Northern Wyoming Daily News - Serving the Big Horn Basin for over 100 years

By Tracie Mitchell
Staff Writer 

Ten Sleep student receives national recognition

Senior Lee Whitlock to have artwork exhibited in national ceramics exhibition


February 24, 2018

Tracie Mitchell

Ten Sleep School student Lee Whitlock begins a ceramic piece during pottery class at the Ten Sleep School recently.

TEN SLEEP – Ten Sleep High School senior Lee Whitlock has been chosen to have his ceramic art work, a teapot, exhibited March 14-16 in the National K-12 Ceramic Exhibition in Pittsburg, Pennsylvania.

"It's a humbling thing. I was hoping that I would get something in, but wasn't expecting it; I wouldn't have been disappointed if I didn't," Whitlock said. "It was one of my assignments; to make a pour pitcher or a teapot. It was my first one and it just ended up working out. Everything just came together," he added.

According to the national K-12 Ceramic Exhibition website, "The National K-12 Ceramic Exhibition is an annual juried ceramic competition for kindergarten through grade 12 students in the United States. Designed to showcase the best K-12 ceramic work made in the country, the exhibition takes place in a different city each year in conjunction with the annual conference of The National Council on Education for the Ceramic Arts (NCECA). The NCECA conference is the preeminent ceramic event in the US annually, gathering professionals from universities, colleges, museums, art galleries and the ceramic arts world to a host city to view exhibitions, demonstrations, talks and other ceramic events. For that week, the host city is the world capital of ceramics. The best work in our exhibition is consistently judged to be better than undergraduate and much of the graduate work produced nationwide. What has been so surprising, and what draws such large crowds every year, is the simple showcase reality: that young people who have learned the basics of ceramics can express themselves as well, if not better, than people much older and more mature."

Ten Sleep School art teacher Dustin Stephenson stated that this is the first year that he has ever submitted art work for consideration. He said he submitted four pieces and Whitlock's teapot was chosen. Whitlock's teapot was chosen by Professor Peter Pinnell, the juror for this year's exhibition.

"The decisions of the juror were based upon and examination of 1,203 entries for this year's exhibition. The work Lee completed, 'Emerald,' was

selected and now will be included among the best from our country. The catalog, poster and website will include this work of all students selected for the exhibition," an email sent to Stephenson from the National K-12 Ceramic Exhibition Foundation stated.

Whitlock was first introduced to pottery by Stephenson during his sophomore year and he struggled with it for a time until he finally got the hang of it. After getting the hang of it Whitlock said that it became one of his favorite things to do. He stated that once he got over the hump, throwing and creating became a stress reliever helping him relax after a stressful test or day.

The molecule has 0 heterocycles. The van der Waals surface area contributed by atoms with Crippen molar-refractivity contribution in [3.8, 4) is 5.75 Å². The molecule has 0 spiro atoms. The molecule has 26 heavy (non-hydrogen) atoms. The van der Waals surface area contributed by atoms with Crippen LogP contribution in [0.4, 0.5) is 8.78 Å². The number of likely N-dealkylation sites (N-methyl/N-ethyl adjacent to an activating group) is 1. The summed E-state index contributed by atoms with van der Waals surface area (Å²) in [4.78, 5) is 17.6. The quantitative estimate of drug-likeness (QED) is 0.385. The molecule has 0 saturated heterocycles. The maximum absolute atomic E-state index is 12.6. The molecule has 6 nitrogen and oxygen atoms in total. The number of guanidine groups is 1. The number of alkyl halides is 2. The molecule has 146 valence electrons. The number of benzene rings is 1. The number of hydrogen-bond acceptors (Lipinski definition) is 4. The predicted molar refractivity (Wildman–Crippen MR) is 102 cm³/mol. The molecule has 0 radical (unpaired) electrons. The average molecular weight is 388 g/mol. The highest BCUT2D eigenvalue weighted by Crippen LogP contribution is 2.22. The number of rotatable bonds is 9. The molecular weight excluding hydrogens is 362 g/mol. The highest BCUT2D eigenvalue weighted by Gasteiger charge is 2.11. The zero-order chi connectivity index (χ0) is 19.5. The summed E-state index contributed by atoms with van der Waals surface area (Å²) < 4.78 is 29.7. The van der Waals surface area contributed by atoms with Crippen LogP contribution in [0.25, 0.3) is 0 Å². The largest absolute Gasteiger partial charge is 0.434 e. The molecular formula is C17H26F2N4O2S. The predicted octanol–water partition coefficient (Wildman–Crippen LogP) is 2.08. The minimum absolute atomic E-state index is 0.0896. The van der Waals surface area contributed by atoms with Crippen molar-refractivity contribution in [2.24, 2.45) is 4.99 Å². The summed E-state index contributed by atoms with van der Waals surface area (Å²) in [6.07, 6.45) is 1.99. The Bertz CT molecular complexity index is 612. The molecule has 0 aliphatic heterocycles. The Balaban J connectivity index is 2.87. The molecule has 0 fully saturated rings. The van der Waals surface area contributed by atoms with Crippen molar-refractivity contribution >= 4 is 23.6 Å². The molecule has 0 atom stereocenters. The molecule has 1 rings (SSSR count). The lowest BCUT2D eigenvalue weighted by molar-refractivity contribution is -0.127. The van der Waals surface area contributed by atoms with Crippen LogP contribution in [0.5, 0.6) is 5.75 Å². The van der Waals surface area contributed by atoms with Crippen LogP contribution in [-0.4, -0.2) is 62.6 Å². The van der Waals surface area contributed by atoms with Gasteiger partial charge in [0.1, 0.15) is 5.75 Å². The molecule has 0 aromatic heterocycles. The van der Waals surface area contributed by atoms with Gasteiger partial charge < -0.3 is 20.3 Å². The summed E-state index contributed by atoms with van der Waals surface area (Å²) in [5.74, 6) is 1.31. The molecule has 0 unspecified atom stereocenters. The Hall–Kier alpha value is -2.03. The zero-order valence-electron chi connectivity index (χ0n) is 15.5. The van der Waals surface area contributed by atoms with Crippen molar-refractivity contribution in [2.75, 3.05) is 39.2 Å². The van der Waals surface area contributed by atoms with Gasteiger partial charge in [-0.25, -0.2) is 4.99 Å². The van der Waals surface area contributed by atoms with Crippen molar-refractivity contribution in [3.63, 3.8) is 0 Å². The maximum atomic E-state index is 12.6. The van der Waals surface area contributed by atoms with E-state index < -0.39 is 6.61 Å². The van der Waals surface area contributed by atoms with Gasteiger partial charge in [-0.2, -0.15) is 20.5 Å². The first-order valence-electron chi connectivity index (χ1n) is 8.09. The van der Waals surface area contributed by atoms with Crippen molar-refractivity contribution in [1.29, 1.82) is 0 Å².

Stephenson stated, "Lee has worked very hard and diligent at pottery. One thing about Lee, he has become very technical and he gets a plan on how he wants things done, finished really, pretty much before he even starts. A lot of students don't do that, most students don't do that. It's huge, he can visualize where he is going with it, he knows what he is going to make before he sits down."

That hard work and dedication paid off quickly when just a year after learning pottery, Whitlock earned nine blue ribbons, a 3-D artistic award and three first lady awards at the Wyoming State Art Symposium held in Casper every year.

Stephenson explained that the pieces earning the first lady awards are on display in the governor's mansion in Cheyenne. "The first lady comes to the symposium and picks 25-50 pieces that she gives a ribbon to and takes them to the mansion, takes all the art out and puts all the students work up to decorate. This is the last year that she is doing it because Governor [Matt] Mead is leaving office," Stephenson said.

Whitlock's teapot could earn him a scholarship from the exhibition if he decides to submit his work for scholarship. At this point he is uncertain exactly which direction he wants to go after high school and the exhibition leaves him with a short time to decide if he wants to pursue an art career. Stephenson stated that Whitlock needs to make the tough decision soon or pass up the opportunity for a chance to receive a full scholarship to an art school. "A young lady last year that had a piece in there won an $80,000 scholarship to the Kansa City Institute of art," Stephenson stated. He added, "It's a tough decision when you are very smart."

Stephenson will be attending the exhibition and said that if Whitlock was serious about going to college for ceramics he would like to bring him along. "It's a whole week of nothing but ceramics workshops and lectures on the ceramic arts in the world. Some of the big time ceramic artists are there doing workshops. You go into a room and they are up on a stage creating and they will have two big screen TVs in there with 1,500 people watching and taking notes. It's pretty neat."


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